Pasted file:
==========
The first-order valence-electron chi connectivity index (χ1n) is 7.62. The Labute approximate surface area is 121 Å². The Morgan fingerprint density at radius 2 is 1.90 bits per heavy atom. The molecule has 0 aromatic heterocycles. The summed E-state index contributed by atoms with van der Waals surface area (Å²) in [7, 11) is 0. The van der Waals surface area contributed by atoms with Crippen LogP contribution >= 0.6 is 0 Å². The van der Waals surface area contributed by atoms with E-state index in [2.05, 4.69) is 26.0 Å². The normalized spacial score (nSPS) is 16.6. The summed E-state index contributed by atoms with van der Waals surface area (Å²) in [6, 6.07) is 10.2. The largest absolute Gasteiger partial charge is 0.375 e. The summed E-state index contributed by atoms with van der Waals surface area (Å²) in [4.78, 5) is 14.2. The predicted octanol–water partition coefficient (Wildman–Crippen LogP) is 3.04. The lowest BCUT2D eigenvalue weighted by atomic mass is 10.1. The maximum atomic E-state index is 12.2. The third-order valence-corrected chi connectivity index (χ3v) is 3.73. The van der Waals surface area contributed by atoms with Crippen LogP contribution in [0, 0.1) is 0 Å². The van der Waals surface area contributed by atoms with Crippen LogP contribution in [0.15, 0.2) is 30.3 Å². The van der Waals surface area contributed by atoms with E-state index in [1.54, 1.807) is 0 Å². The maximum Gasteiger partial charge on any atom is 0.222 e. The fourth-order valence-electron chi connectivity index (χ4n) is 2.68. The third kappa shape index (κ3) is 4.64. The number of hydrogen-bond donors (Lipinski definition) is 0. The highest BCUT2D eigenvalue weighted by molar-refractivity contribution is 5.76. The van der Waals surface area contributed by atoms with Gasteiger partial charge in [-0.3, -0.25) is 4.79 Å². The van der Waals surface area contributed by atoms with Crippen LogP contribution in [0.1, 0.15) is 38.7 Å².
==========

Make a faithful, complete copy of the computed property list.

The first-order valence-electron chi connectivity index (χ1n) is 7.62. The Labute approximate surface area is 121 Å². The Morgan fingerprint density at radius 2 is 1.90 bits per heavy atom. The molecule has 0 aromatic heterocycles. The summed E-state index contributed by atoms with van der Waals surface area (Å²) in [7, 11) is 0. The van der Waals surface area contributed by atoms with Crippen LogP contribution >= 0.6 is 0 Å². The van der Waals surface area contributed by atoms with E-state index in [2.05, 4.69) is 26.0 Å². The normalized spacial score (nSPS) is 16.6. The summed E-state index contributed by atoms with van der Waals surface area (Å²) in [6, 6.07) is 10.2. The largest absolute Gasteiger partial charge is 0.375 e. The summed E-state index contributed by atoms with van der Waals surface area (Å²) in [4.78, 5) is 14.2. The predicted octanol–water partition coefficient (Wildman–Crippen LogP) is 3.04. The lowest BCUT2D eigenvalue weighted by atomic mass is 10.1. The maximum atomic E-state index is 12.2. The third-order valence-corrected chi connectivity index (χ3v) is 3.73. The van der Waals surface area contributed by atoms with Crippen LogP contribution in [0, 0.1) is 0 Å². The van der Waals surface area contributed by atoms with Crippen LogP contribution in [0.15, 0.2) is 30.3 Å². The van der Waals surface area contributed by atoms with E-state index in [1.54, 1.807) is 0 Å². The maximum Gasteiger partial charge on any atom is 0.222 e. The fourth-order valence-electron chi connectivity index (χ4n) is 2.68. The third kappa shape index (κ3) is 4.64. The number of hydrogen-bond donors (Lipinski definition) is 0. The highest BCUT2D eigenvalue weighted by molar-refractivity contribution is 5.76. The van der Waals surface area contributed by atoms with Gasteiger partial charge in [-0.3, -0.25) is 4.79 Å². The van der Waals surface area contributed by atoms with Crippen LogP contribution in [0.1, 0.15) is 38.7 Å².